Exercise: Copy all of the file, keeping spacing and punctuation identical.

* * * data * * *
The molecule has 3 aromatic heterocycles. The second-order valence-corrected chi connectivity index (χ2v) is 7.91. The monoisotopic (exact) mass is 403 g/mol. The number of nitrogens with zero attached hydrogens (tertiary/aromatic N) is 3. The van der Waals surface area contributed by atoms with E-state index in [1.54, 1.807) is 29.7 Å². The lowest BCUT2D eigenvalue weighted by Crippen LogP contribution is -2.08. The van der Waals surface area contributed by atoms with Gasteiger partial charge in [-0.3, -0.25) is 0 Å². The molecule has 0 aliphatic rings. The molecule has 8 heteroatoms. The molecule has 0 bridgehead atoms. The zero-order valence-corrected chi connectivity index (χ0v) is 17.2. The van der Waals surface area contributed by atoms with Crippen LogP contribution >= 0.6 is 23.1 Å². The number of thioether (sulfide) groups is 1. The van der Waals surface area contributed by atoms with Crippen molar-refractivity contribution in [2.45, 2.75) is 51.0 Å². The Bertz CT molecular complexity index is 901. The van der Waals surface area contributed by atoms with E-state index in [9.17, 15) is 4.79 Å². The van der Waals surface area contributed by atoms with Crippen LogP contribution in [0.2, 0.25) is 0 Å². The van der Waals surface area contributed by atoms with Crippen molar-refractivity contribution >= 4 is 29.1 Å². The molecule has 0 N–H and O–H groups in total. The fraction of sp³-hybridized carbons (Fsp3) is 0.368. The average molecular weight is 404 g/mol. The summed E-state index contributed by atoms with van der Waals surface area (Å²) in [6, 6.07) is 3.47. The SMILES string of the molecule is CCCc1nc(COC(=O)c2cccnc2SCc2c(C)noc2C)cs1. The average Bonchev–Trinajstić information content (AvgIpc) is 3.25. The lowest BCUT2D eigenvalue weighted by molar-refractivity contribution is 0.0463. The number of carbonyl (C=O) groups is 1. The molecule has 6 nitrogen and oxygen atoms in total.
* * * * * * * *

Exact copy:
The molecule has 3 aromatic heterocycles. The second-order valence-corrected chi connectivity index (χ2v) is 7.91. The monoisotopic (exact) mass is 403 g/mol. The number of nitrogens with zero attached hydrogens (tertiary/aromatic N) is 3. The van der Waals surface area contributed by atoms with E-state index in [1.54, 1.807) is 29.7 Å². The lowest BCUT2D eigenvalue weighted by Crippen LogP contribution is -2.08. The van der Waals surface area contributed by atoms with Gasteiger partial charge in [-0.3, -0.25) is 0 Å². The molecule has 0 aliphatic rings. The molecule has 8 heteroatoms. The molecule has 0 bridgehead atoms. The zero-order valence-corrected chi connectivity index (χ0v) is 17.2. The van der Waals surface area contributed by atoms with Crippen LogP contribution >= 0.6 is 23.1 Å². The number of thioether (sulfide) groups is 1. The van der Waals surface area contributed by atoms with Crippen molar-refractivity contribution in [2.45, 2.75) is 51.0 Å². The Bertz CT molecular complexity index is 901. The van der Waals surface area contributed by atoms with E-state index in [9.17, 15) is 4.79 Å². The van der Waals surface area contributed by atoms with Crippen LogP contribution in [0.2, 0.25) is 0 Å². The van der Waals surface area contributed by atoms with Crippen molar-refractivity contribution >= 4 is 29.1 Å². The molecule has 0 N–H and O–H groups in total. The fraction of sp³-hybridized carbons (Fsp3) is 0.368. The average molecular weight is 404 g/mol. The summed E-state index contributed by atoms with van der Waals surface area (Å²) in [6, 6.07) is 3.47. The SMILES string of the molecule is CCCc1nc(COC(=O)c2cccnc2SCc2c(C)noc2C)cs1. The average Bonchev–Trinajstić information content (AvgIpc) is 3.25. The lowest BCUT2D eigenvalue weighted by molar-refractivity contribution is 0.0463. The number of carbonyl (C=O) groups is 1. The molecule has 6 nitrogen and oxygen atoms in total.